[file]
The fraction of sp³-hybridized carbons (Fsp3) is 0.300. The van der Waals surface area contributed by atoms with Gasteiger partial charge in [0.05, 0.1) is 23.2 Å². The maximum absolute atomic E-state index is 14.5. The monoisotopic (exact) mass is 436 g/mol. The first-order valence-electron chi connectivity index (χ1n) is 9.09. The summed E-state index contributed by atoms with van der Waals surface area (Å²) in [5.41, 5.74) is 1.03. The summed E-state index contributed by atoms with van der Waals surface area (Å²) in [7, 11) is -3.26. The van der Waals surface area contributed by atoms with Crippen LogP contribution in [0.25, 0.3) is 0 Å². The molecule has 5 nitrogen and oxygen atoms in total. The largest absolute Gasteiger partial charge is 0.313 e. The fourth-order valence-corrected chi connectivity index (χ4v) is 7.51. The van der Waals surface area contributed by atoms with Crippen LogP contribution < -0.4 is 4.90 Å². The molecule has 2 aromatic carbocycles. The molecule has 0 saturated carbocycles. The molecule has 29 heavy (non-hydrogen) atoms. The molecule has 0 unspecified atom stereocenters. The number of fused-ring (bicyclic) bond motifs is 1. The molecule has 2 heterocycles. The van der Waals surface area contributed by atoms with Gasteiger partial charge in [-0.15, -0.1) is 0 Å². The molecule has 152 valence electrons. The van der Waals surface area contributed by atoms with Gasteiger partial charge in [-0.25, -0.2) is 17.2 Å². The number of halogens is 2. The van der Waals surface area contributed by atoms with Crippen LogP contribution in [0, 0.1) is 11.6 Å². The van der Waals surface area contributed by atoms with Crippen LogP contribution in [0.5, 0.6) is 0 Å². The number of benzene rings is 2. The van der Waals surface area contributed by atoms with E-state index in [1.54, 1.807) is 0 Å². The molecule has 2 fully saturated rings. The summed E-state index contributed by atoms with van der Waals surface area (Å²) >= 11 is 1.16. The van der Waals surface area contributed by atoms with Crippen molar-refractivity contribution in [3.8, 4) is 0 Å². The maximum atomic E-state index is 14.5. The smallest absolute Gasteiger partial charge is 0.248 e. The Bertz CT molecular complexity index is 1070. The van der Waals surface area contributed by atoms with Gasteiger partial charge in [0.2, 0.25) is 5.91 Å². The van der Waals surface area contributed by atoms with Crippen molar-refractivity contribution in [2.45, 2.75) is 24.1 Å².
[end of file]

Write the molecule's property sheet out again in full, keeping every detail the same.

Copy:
The fraction of sp³-hybridized carbons (Fsp3) is 0.300. The van der Waals surface area contributed by atoms with Gasteiger partial charge in [0.05, 0.1) is 23.2 Å². The maximum absolute atomic E-state index is 14.5. The monoisotopic (exact) mass is 436 g/mol. The first-order valence-electron chi connectivity index (χ1n) is 9.09. The summed E-state index contributed by atoms with van der Waals surface area (Å²) in [5.41, 5.74) is 1.03. The summed E-state index contributed by atoms with van der Waals surface area (Å²) in [7, 11) is -3.26. The van der Waals surface area contributed by atoms with Crippen LogP contribution in [0.25, 0.3) is 0 Å². The molecule has 5 nitrogen and oxygen atoms in total. The largest absolute Gasteiger partial charge is 0.313 e. The fourth-order valence-corrected chi connectivity index (χ4v) is 7.51. The van der Waals surface area contributed by atoms with Crippen LogP contribution < -0.4 is 4.90 Å². The molecule has 2 aromatic carbocycles. The molecule has 0 saturated carbocycles. The molecule has 29 heavy (non-hydrogen) atoms. The molecule has 0 unspecified atom stereocenters. The number of fused-ring (bicyclic) bond motifs is 1. The molecule has 2 heterocycles. The van der Waals surface area contributed by atoms with Gasteiger partial charge in [-0.15, -0.1) is 0 Å². The molecule has 152 valence electrons. The van der Waals surface area contributed by atoms with Gasteiger partial charge in [-0.25, -0.2) is 17.2 Å². The number of halogens is 2. The van der Waals surface area contributed by atoms with Crippen LogP contribution in [0, 0.1) is 11.6 Å². The van der Waals surface area contributed by atoms with Crippen LogP contribution in [0.5, 0.6) is 0 Å². The number of benzene rings is 2. The van der Waals surface area contributed by atoms with E-state index in [1.54, 1.807) is 0 Å². The molecule has 2 fully saturated rings. The summed E-state index contributed by atoms with van der Waals surface area (Å²) >= 11 is 1.16. The van der Waals surface area contributed by atoms with Crippen molar-refractivity contribution in [3.8, 4) is 0 Å². The maximum atomic E-state index is 14.5. The smallest absolute Gasteiger partial charge is 0.248 e. The Bertz CT molecular complexity index is 1070. The van der Waals surface area contributed by atoms with Gasteiger partial charge in [0.2, 0.25) is 5.91 Å². The van der Waals surface area contributed by atoms with Crippen molar-refractivity contribution in [2.45, 2.75) is 24.1 Å².